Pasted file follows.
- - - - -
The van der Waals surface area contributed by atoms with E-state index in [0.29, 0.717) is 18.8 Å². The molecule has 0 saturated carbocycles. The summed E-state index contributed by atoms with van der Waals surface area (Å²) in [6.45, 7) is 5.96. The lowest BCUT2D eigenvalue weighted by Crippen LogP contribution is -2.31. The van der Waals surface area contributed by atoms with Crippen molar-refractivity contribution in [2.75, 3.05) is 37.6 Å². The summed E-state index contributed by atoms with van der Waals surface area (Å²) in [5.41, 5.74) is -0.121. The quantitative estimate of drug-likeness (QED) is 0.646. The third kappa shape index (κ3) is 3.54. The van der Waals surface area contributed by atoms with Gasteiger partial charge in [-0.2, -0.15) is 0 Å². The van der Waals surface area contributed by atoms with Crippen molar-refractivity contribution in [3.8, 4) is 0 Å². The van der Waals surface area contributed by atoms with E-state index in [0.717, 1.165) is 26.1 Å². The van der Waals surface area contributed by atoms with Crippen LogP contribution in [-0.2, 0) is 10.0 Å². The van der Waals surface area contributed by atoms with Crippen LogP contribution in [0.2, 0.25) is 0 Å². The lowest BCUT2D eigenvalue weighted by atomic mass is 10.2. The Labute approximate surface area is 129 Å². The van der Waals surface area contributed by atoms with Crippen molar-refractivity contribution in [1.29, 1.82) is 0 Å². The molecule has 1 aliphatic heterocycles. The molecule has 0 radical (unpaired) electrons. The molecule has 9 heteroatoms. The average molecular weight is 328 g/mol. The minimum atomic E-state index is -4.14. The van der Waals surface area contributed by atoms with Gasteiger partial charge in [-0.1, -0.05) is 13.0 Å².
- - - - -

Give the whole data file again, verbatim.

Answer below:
The van der Waals surface area contributed by atoms with E-state index in [0.29, 0.717) is 18.8 Å². The molecule has 0 saturated carbocycles. The summed E-state index contributed by atoms with van der Waals surface area (Å²) in [6.45, 7) is 5.96. The lowest BCUT2D eigenvalue weighted by Crippen LogP contribution is -2.31. The van der Waals surface area contributed by atoms with Crippen molar-refractivity contribution in [2.75, 3.05) is 37.6 Å². The summed E-state index contributed by atoms with van der Waals surface area (Å²) in [5.41, 5.74) is -0.121. The quantitative estimate of drug-likeness (QED) is 0.646. The third kappa shape index (κ3) is 3.54. The van der Waals surface area contributed by atoms with Gasteiger partial charge in [-0.2, -0.15) is 0 Å². The van der Waals surface area contributed by atoms with Crippen molar-refractivity contribution in [3.8, 4) is 0 Å². The van der Waals surface area contributed by atoms with E-state index in [0.717, 1.165) is 26.1 Å². The van der Waals surface area contributed by atoms with Crippen LogP contribution in [-0.2, 0) is 10.0 Å². The van der Waals surface area contributed by atoms with Crippen LogP contribution in [0.2, 0.25) is 0 Å². The lowest BCUT2D eigenvalue weighted by atomic mass is 10.2. The Labute approximate surface area is 129 Å². The van der Waals surface area contributed by atoms with Crippen molar-refractivity contribution in [1.29, 1.82) is 0 Å². The molecule has 1 aliphatic heterocycles. The molecule has 0 radical (unpaired) electrons. The molecule has 9 heteroatoms. The average molecular weight is 328 g/mol. The minimum atomic E-state index is -4.14. The van der Waals surface area contributed by atoms with Gasteiger partial charge in [-0.1, -0.05) is 13.0 Å².